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Animals that communicate acoustically serve as models for investigating how organisms respond to sound. For instance, in field crickets, females exhibit phonotaxis (directed movement towards the sound's source) to calls with a specific frequency, intensity, and syllable period (SP) - the time between the beginning of one sound pulse and the beginning of another within the same chirp. Additionally, auditory neurons in females produce action potentials in direct response to the sound pulses of a male 's call. A previous study on the species Gryllus bimaculatus demonstrated a relationship between an individual female's behavioral and neuronal responses; however, no such link between phonotactic and neuronal responsiveness has been documented in Acheta domesticus. The results of this research are consistent with the findings of the previous study; further implications are discussed .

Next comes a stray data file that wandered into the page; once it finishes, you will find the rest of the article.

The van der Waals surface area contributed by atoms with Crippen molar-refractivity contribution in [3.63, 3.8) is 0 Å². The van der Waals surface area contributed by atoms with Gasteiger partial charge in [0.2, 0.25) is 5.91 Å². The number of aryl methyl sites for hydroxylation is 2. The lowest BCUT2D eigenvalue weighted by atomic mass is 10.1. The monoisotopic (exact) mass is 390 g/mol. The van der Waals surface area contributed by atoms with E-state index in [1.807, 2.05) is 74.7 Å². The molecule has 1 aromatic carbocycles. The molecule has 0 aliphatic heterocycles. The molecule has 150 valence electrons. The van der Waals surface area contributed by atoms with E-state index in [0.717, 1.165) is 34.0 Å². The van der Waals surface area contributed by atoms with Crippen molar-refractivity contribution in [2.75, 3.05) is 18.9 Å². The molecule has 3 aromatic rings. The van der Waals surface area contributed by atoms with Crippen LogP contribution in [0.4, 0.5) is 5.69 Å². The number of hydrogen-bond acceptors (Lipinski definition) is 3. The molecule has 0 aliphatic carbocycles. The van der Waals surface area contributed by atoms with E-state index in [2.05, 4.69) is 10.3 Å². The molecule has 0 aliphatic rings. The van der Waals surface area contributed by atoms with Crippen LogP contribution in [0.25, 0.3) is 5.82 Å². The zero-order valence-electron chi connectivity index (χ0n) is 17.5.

Shin, Brandon, "Neuronal and Behavioral Response Relationships in Virgin Females of Acheta Domesticus" (2019). Honors Theses. 202.
Crickets--Behavior; Crickets--Effect of sound on
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